The 1911 Platform Observations

The 1911. It’s a fantastic shooting platform. I had gotten away from it for some years and now I’m back to it for the time being. As an instructor I’ve made many observations on the guns and the shooters and I think I’ve come up with some conclusions.
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1. The 1911 demands loyalty. You can’t cheat on it and have it be faithful back to you. If you are going to carry a 1911, you need to marry it. Here’s why… In most every class I’ve taught that had a 1911 shooter in it, I’ll catch a guy draw his weapon, push out from the high compressed position, and then crush his trigger to no effect because he forgot to sweep the safety off. Most of the guys that do that, do so because their other guns are not 1911’s. They are Glocks or XD’s or M&P’s or something altogether not 1911’s. Don’t cheat on the 1911. Because that’s going to lead some issues.
2. Don’t go shorter than 4 inches. 1911’s that are shorter than a “Commander” start to give up reliability. You give up other things as well to the point that you are detracting from the fantastic qualities that make the 1911 the 1911 in the first place. The long sight radius, the accuracy, the pointability… These things make a 1911 what it is. Chopping them down to 3 inches… you’ve ruined it. You no longer have the pointing, the accuracy, the very things we love the 1911 for. And I’ve never seen a compact 1911 of any sort complete one of my handgun courses without turning into a hot mess of problems. The Commander is 4.25 inches. Many 1911 makers are doing a 4″ version, and they seem to be running just about as well as any good full sized 5″ “Government” model. Shorter than 4, it’s effecting the geometry and the timing and it’s just not worth the risk in reliability for the perception of greater concealment.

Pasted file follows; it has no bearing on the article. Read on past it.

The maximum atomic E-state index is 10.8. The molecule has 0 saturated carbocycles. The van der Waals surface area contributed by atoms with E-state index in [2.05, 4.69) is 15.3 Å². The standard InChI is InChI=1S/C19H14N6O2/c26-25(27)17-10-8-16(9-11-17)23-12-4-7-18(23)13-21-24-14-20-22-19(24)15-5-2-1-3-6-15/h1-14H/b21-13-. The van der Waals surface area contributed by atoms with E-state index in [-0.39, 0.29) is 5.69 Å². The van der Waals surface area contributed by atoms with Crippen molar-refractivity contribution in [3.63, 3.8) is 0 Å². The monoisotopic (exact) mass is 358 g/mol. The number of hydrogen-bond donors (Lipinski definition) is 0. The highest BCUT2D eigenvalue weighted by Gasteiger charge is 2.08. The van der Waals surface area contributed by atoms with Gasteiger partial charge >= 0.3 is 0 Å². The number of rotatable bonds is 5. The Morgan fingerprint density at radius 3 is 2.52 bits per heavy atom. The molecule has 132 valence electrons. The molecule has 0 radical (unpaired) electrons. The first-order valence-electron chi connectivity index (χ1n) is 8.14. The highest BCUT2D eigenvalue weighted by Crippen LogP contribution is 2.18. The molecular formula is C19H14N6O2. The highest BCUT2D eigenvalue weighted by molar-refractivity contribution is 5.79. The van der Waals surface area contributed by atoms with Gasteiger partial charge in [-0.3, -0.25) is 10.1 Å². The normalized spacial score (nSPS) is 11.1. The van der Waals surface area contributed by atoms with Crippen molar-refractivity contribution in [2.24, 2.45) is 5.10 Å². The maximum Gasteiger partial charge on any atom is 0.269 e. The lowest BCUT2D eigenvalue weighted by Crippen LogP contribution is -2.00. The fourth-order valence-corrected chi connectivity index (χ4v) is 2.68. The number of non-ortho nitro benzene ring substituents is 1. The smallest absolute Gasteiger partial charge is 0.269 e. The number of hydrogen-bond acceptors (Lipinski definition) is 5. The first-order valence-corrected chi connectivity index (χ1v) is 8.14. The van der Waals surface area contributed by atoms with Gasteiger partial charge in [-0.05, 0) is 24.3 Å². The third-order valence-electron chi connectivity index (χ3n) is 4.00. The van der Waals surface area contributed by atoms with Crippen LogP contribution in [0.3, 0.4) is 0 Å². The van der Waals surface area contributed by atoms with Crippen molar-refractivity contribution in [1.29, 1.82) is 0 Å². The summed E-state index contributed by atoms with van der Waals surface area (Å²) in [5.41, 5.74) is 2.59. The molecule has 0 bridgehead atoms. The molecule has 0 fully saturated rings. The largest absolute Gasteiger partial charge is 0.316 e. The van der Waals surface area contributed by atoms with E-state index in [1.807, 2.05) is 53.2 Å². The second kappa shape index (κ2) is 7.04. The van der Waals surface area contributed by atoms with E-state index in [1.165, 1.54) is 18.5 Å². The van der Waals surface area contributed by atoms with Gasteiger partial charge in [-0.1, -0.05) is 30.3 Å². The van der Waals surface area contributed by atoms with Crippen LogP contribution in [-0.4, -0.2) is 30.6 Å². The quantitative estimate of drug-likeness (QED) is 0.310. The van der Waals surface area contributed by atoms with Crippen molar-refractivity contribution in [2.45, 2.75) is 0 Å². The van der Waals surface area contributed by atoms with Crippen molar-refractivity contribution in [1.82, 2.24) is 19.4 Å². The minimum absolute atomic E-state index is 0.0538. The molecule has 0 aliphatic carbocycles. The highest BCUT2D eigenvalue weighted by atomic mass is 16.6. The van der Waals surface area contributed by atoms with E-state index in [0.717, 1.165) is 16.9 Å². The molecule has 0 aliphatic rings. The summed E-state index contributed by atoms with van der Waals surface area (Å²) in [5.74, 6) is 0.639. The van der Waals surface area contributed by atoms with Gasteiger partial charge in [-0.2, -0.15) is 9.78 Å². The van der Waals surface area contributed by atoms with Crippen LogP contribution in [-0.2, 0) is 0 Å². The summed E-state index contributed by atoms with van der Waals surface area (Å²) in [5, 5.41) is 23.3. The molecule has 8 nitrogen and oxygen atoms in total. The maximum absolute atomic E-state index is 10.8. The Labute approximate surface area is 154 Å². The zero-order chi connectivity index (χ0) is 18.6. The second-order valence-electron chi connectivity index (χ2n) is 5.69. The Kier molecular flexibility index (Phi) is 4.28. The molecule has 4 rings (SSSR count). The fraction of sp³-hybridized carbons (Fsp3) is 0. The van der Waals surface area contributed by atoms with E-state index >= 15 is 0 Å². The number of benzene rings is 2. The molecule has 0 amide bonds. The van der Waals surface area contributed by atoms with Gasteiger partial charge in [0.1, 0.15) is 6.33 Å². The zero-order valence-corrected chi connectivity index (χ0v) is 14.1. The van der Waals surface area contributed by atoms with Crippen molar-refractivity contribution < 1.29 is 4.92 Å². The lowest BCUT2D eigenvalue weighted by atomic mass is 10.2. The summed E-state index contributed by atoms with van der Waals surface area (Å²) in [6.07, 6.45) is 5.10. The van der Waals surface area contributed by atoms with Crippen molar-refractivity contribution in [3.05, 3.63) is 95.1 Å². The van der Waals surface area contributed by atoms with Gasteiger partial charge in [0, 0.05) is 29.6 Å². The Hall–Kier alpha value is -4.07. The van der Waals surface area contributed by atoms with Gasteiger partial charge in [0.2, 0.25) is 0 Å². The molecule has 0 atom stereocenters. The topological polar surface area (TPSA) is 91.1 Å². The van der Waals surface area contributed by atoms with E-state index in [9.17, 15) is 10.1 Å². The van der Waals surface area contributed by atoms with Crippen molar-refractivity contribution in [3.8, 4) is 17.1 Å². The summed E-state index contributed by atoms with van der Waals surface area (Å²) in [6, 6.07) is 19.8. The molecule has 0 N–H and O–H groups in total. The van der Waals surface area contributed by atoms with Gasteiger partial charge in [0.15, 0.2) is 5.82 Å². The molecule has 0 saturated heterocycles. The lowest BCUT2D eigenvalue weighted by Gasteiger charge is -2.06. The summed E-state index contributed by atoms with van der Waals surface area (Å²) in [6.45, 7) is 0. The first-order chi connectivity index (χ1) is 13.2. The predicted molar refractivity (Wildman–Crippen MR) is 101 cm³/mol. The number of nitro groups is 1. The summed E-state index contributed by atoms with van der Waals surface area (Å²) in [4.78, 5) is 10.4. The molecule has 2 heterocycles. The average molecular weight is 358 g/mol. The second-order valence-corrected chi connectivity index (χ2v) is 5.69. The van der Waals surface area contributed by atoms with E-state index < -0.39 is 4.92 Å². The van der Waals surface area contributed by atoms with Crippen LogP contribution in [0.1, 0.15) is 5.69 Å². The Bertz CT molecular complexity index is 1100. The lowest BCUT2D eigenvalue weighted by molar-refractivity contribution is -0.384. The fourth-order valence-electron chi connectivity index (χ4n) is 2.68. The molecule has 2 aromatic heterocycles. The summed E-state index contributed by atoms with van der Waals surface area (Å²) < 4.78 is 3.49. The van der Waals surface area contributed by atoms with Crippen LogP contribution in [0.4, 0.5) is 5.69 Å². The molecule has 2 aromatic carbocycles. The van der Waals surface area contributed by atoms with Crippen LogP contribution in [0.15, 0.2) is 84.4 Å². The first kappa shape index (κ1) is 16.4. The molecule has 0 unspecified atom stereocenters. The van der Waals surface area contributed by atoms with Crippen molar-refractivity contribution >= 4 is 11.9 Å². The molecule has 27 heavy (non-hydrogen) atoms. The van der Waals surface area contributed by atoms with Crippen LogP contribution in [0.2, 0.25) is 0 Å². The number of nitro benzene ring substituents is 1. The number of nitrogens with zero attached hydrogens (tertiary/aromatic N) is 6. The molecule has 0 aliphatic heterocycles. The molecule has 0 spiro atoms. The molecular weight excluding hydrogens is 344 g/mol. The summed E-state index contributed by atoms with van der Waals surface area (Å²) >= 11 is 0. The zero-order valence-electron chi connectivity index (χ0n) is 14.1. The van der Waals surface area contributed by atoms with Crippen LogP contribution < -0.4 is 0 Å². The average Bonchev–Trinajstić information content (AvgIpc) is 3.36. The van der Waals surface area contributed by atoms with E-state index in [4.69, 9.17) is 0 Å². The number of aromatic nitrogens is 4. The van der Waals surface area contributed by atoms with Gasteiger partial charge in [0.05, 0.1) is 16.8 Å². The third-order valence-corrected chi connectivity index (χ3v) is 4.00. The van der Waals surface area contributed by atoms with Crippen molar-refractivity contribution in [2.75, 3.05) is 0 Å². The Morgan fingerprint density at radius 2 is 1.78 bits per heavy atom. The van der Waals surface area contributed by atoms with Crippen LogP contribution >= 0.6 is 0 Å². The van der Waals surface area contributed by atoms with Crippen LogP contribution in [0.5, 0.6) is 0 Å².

3. The 1911 needs to be well lubricated. Some guys like oil, some grease, and others a combo of both in different places. However you like it – that’s fine. As long as you oil it. Most every 1911 I’ve seen with issues that wasn’t shorter than 4″, was a pistol that was bone dry. Just like an AR-15, it can be hot, and dirty… but it can’t be dry. The 1911 likes to be wet.
4. The 1911 is a traditional type of pistol so it needs a traditional type of holsters – leather. Good leather. Most 1911’s are north of $1,000 dollars, so don’t even think about it letting it ride in a cheap rig. And remember what I said about marrying the 1911? That means showing it the respect that it deserves… let it ride in something nice. Let it know you care. Here’s the other reason… The 1911 is not for the Duffers. It’s a pistol for the experts. It’s for the experienced shooters. It should show some miles on it. Let it get some holster wear, let that holster break in… And you do that by #5…
5. You Must Train with it. Practice your draw. Practice your re-holstering. Practice getting that one thing that the 1911 excels at – that fast and precise first round heavy hit. All gunfights have one thing in common. That first shot. Make it count.

17 thoughts on “The 1911 Platform Observations”

  1. I’ve been carrying a sig tacops 1911 for the last year and I absolutely love it. The only issue I have with it is that I need to replace the barrel and I am having trouble finding anyone with one in stock.

    I’ve carried a variety of other guns over the course of the last decade and this is the first full size pistol I’ve acquired that I am comfortable carrying concealed. I don’t see myself cheating on this platform anytime soon

    1. Wait… Why do you need to replace the barrel?

      Don’t tell me you shot it out in just a year….